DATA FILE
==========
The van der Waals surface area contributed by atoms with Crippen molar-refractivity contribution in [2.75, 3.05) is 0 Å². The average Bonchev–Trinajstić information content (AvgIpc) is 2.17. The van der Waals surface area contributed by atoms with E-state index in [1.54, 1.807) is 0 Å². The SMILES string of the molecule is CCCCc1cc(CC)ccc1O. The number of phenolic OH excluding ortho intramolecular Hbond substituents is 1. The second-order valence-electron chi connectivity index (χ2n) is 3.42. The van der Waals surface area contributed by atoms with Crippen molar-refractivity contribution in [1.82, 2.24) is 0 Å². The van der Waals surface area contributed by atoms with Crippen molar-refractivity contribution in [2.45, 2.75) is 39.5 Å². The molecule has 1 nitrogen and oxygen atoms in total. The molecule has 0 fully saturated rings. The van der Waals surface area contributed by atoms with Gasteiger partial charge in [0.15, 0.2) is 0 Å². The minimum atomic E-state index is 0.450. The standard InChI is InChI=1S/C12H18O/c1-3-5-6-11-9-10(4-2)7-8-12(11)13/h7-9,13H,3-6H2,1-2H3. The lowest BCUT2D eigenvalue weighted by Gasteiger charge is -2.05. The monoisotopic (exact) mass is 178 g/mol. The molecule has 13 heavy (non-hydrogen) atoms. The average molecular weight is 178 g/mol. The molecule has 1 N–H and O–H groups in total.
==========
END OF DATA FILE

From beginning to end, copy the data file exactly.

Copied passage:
The van der Waals surface area contributed by atoms with Crippen molar-refractivity contribution in [2.75, 3.05) is 0 Å². The average Bonchev–Trinajstić information content (AvgIpc) is 2.17. The van der Waals surface area contributed by atoms with E-state index in [1.54, 1.807) is 0 Å². The SMILES string of the molecule is CCCCc1cc(CC)ccc1O. The number of phenolic OH excluding ortho intramolecular Hbond substituents is 1. The second-order valence-electron chi connectivity index (χ2n) is 3.42. The van der Waals surface area contributed by atoms with Crippen molar-refractivity contribution in [1.82, 2.24) is 0 Å². The van der Waals surface area contributed by atoms with Crippen molar-refractivity contribution in [2.45, 2.75) is 39.5 Å². The molecule has 1 nitrogen and oxygen atoms in total. The molecule has 0 fully saturated rings. The van der Waals surface area contributed by atoms with Gasteiger partial charge in [0.15, 0.2) is 0 Å². The minimum atomic E-state index is 0.450. The standard InChI is InChI=1S/C12H18O/c1-3-5-6-11-9-10(4-2)7-8-12(11)13/h7-9,13H,3-6H2,1-2H3. The lowest BCUT2D eigenvalue weighted by Gasteiger charge is -2.05. The monoisotopic (exact) mass is 178 g/mol. The molecule has 13 heavy (non-hydrogen) atoms. The average molecular weight is 178 g/mol. The molecule has 1 N–H and O–H groups in total.